The website and paperwork will now be updated. Entries should be possible from end of next week at the latest. If you are interested in participating in our 15th edition, please email me at firstname.lastname@example.org.
Just to let everyone know who is using Facebook, our group there is very active and features a lot of images and the more „quicker“ news. It is now also a public group which means the content can be shared with your friends.
As every year, once we close the checkpoint at Braeburn Lodge and are set up in Carmacks, McCabe and Pelly Crossing, things start to be a bit calmer. Time for an in between report.
We have seen more cases of frostbite this year than we expected. No serious cases but even minor frostbite is not a nice thing to have. And it does mean that the athlete concerned can’t continue. The guide crew also noticed that it “felt colder than in other years”. It seems to be a problem of relatively high humidity. We have had colder races and seen less problems. This year the air feels different and the cold is a lot more dangerous. However, not only frostbite has been the cause of frustration. Some athletes had stomach issues, hip and back pain, bad blisters, sore feet, muscular problems, etc. I guess a lot of these are “normal” issues that come with doing long distance races. Very frustrating of course. Many of those who did have to leave the trail early have already said they would come back and give it another try. The entire crew is looking forward to seeing you all again!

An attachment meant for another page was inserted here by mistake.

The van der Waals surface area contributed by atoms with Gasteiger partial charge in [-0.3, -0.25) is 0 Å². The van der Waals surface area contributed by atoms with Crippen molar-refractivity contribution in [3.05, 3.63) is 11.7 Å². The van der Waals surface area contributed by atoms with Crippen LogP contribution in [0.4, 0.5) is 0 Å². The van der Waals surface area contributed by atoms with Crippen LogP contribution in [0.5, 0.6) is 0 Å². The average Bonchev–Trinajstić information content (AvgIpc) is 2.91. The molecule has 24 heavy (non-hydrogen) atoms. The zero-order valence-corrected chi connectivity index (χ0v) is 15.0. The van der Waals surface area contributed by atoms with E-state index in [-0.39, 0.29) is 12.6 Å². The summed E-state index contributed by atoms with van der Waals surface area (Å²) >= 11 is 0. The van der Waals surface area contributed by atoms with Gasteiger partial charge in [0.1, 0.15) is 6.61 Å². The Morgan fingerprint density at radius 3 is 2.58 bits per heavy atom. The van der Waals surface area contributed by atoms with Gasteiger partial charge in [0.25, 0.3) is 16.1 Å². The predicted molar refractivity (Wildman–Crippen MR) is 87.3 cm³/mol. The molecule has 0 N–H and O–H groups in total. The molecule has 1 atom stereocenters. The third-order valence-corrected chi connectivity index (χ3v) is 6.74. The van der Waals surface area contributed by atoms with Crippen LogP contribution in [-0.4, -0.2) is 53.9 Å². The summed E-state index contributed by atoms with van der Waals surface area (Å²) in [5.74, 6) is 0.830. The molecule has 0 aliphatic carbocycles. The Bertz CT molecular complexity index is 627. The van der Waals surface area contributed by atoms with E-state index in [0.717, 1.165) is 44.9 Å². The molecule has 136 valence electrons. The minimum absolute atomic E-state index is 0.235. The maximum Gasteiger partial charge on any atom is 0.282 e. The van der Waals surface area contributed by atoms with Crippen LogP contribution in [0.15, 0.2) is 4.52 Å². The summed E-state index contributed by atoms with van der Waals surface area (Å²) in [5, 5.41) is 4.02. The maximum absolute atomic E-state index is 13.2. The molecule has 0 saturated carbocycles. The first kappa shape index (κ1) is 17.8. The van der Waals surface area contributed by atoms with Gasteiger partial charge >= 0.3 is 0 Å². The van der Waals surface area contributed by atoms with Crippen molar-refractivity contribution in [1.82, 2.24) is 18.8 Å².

Right now the worst seems over. Although, as I write these lines, it is snowing. Which causes a new set of challenges if it stays that way. Fresh snow makes for a soft trail and it slows the participants right down. So, fingers crossed that it does not keep snowing.
As always it is great to see how some athletes just seem to take it all with a smile. No matter how cold or how long the distance between checkpoints, they make jokes and have a fun time even if the going gets tough. Amongst these are Jin Cao, Marcelo Vanzuita, Bernhard Hasenbalg, Jan Francke and the list goes on. James Binks really impressed us today. He was storming down the trail. And like Pat Cooke-Rogers, he gets better every day. Pat actually had to come back to the Carmacks checkpoint 3 times today because of problems with her bike. But she never lost her temper.